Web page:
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Comment Re:Simplicity can only go so far (Score 1) 433

I don't think this is going to work very well for the majority of us who rely on that particular key. If this rumor is true, it is one of the few legitimately infuriating things Apple will have done with their products.

The place to do this paritcularly benighted thing is in the macbook and "air" line for college kids majoring in basket weaving and their later life selves: marketing bots. For the technical world, the esc key is still very, very important. You shouldn't drop it on your "pro" line, for "profesionals" who actually work for a living. The best part about OS X is that it's still basically BSD and you can ignore the UI and badly implemented software, this undermines that.


Comment The end of computing (Score 2) 433

It seems in the mad rush to monetize everything and everyone developers and designers have been forced to foreswear anything resembling common sense.

As we have seen over the decades, Microsoft slowly but surely hid basic functionality from the user through every iteration of its operating system. I have a W95 machine where I can get to things faster than I can on my W7 machine, and substantially faster than on my dad's W10 machine.

For its part Apple has liked to see itself at the vanguard of elegant computing, specifically the design of a computer. As we are all aware, nothing is let out the door of Apple which hasn't been dissected to the nth degree.

While its operating system works, its flaws and quirks are just as numerous and like Microsoft, with each iteration they further disassociate the person from the OS, thinking they are making things easier. As the decision to remove the headphone jack from the iPhone showed, nothing is simpler when you remove basic functionality.

Now comes their latest foray into the schizzle: no ESC key or power button. Nothing physical at least. Only some vague, wispy area to touch which one hopes will do what they want but will, as time and experience has shown, fail at every given opportunity.

As the last two stalwarts slug it out for eyeballs, Linux plods along, years behind in functionality but always with the same mantra, "This year will be the year of Linux on the desktop!", as if saying the same thing over and over will make it true. Sorry, you are not Dorothy and you do not have a pair of red shoes.

We arrive now at the beginning of the end for computing. Where once people could do what they wanted with what they purchased, where getting something done was held above what shade of font to place against a white background, now we must overcome the need to show how clever we are through our brilliance of design which lacks anything resembling ease of use.

Within the next decade we will see how our vain attempts to design the most perfect machine will thwart the progress we so ruefully wish for. As is always the case, the more complicated a machine the more easily its performance can be degraded through simple acts. As the most recent attacks on high profile web sites have shown, thanks to the very technologies we claim will make our lives easier, we are now progressing to an age where we have made it much easier for those who wish to subvert or destroy that which is built.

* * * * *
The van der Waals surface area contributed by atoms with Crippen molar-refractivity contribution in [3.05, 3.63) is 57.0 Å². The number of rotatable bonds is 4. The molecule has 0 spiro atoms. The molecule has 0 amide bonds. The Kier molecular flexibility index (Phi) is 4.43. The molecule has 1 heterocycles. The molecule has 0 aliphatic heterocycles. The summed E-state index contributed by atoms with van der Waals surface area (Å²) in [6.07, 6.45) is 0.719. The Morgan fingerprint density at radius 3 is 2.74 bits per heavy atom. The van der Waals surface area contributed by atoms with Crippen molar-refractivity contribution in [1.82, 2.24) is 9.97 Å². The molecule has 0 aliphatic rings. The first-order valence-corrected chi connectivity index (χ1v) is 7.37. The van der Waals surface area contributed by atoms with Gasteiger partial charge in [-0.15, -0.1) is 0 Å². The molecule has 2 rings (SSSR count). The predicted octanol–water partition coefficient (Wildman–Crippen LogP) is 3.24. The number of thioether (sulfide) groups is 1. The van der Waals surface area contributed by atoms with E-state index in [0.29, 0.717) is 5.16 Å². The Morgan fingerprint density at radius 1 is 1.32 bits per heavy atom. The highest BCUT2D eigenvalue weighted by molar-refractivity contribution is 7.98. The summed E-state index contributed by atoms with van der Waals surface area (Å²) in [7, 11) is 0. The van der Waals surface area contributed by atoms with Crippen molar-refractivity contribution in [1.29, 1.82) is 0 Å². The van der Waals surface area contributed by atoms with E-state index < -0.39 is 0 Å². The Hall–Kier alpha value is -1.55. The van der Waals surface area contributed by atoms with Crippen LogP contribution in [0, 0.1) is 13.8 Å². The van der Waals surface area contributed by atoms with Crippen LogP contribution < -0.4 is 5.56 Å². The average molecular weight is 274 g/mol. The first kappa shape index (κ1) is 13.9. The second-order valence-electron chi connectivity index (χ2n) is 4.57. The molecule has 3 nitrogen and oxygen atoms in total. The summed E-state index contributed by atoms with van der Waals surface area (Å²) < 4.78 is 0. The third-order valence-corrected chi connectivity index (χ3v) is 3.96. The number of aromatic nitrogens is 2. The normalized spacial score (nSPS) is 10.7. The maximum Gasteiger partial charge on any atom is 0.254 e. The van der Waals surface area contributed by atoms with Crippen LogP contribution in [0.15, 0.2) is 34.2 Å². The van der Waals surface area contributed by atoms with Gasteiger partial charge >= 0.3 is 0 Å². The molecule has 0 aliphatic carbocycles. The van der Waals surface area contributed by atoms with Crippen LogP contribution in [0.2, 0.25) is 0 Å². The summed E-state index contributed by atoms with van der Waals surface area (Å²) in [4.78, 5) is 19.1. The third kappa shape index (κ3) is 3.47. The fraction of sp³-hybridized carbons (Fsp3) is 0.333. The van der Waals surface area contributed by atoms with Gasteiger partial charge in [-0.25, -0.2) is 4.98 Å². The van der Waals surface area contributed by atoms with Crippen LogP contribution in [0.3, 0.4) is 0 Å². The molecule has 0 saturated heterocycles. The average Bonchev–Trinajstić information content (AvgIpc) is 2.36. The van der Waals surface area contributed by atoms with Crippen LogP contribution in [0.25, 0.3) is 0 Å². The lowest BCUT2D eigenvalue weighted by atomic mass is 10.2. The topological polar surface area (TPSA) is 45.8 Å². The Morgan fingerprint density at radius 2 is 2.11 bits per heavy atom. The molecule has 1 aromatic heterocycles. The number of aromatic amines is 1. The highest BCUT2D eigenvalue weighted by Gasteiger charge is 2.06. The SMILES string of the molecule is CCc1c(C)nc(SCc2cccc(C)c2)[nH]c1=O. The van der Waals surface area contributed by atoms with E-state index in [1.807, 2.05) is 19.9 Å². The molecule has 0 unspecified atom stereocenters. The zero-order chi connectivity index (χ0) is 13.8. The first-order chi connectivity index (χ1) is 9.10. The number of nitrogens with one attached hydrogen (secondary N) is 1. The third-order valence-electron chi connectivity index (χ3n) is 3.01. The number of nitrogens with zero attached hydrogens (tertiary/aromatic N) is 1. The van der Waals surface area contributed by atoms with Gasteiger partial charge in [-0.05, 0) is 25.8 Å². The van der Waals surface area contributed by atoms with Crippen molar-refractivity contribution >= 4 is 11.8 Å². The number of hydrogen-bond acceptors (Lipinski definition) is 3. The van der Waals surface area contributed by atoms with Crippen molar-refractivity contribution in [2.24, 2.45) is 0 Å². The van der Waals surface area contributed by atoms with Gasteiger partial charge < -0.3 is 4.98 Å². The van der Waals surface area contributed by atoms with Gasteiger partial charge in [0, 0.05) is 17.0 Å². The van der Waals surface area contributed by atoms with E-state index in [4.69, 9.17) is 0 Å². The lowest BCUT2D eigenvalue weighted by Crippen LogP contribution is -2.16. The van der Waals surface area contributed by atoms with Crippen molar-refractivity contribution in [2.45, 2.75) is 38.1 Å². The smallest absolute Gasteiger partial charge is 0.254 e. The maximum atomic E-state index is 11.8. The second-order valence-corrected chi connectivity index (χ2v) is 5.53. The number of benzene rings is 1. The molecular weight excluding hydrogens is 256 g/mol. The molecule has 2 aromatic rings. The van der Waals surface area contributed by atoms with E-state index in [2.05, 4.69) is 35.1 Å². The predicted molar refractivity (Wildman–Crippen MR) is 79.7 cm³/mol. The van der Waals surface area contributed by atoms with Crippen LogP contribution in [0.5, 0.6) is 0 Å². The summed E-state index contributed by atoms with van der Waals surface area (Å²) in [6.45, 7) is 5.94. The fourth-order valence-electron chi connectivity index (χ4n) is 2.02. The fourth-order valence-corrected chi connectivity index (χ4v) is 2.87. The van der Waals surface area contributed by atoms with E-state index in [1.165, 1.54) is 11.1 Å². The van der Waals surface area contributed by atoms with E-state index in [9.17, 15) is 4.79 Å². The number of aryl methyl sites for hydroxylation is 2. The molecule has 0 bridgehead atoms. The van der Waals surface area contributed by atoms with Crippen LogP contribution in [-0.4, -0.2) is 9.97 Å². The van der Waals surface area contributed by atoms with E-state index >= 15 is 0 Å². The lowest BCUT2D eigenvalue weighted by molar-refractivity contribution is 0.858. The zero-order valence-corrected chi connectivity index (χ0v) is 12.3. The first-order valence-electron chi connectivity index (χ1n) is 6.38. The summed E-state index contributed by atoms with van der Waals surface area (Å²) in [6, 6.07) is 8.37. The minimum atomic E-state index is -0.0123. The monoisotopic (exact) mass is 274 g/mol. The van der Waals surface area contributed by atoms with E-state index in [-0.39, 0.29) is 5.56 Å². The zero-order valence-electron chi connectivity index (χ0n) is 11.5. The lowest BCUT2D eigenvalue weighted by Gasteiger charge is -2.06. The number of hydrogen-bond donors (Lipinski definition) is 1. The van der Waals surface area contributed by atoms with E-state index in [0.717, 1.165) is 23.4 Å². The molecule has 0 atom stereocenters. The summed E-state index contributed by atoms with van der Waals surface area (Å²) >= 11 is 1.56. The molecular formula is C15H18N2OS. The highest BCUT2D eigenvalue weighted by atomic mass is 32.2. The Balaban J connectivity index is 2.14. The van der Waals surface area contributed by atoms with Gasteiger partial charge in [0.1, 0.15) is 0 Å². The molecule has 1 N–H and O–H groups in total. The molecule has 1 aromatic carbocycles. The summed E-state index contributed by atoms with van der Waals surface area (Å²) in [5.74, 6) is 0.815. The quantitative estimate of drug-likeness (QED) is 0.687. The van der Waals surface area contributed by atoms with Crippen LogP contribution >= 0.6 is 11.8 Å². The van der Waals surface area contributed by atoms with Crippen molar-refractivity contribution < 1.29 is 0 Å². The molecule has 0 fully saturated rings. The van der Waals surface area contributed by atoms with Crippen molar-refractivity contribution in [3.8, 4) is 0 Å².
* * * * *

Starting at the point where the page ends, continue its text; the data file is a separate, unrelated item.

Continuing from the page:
All because developers and designers are more interested in eye candy than functionality, reliability and simplicity.

Comment Re: Hmm... (Score 1) 229

With automated interstate driving, you could send a truck from NYC to LA in about 1 day.

I have no idea how you think a truck can go across the country in 1 day. Sure, some guys recently did the Cannonball Run in just over a day, but that was at high speed and with plenty of tricks to not be stopped by police.

Google maps shows the time as 41 hours, and that assumes no traffic and traveling the posted speed limit. From my recent perspective of having driven large amounts of miles while on vacation (4,100 this month and 3,600 in May), I can guarantee you need to add a few hours to whatever Google says, especially since these trucks will still be limited to the posted speed limit.

Comment Re:That's exactly how it SHOULD work! (Score 1) 229

You are correct, however the concern is what happens when large parts of the workforce become essentially unemployable. Increased productivity and free trade are good things, but they do create winners and losers. We need to be more mindful of the losers and help them adjust to the changes.

Comment Re:Hardware is so much better? (Score 1) 77

I wish my experience were similar, because I'm also the kind of person who doesn't buy cheap tat and does do his research. I only buy from reputable sources. I typically buy mid-range products at minimum, and often towards the higher end. And I have still encountered dramatically more failures generally but also dramatically more deliberate crippling of products in recent years.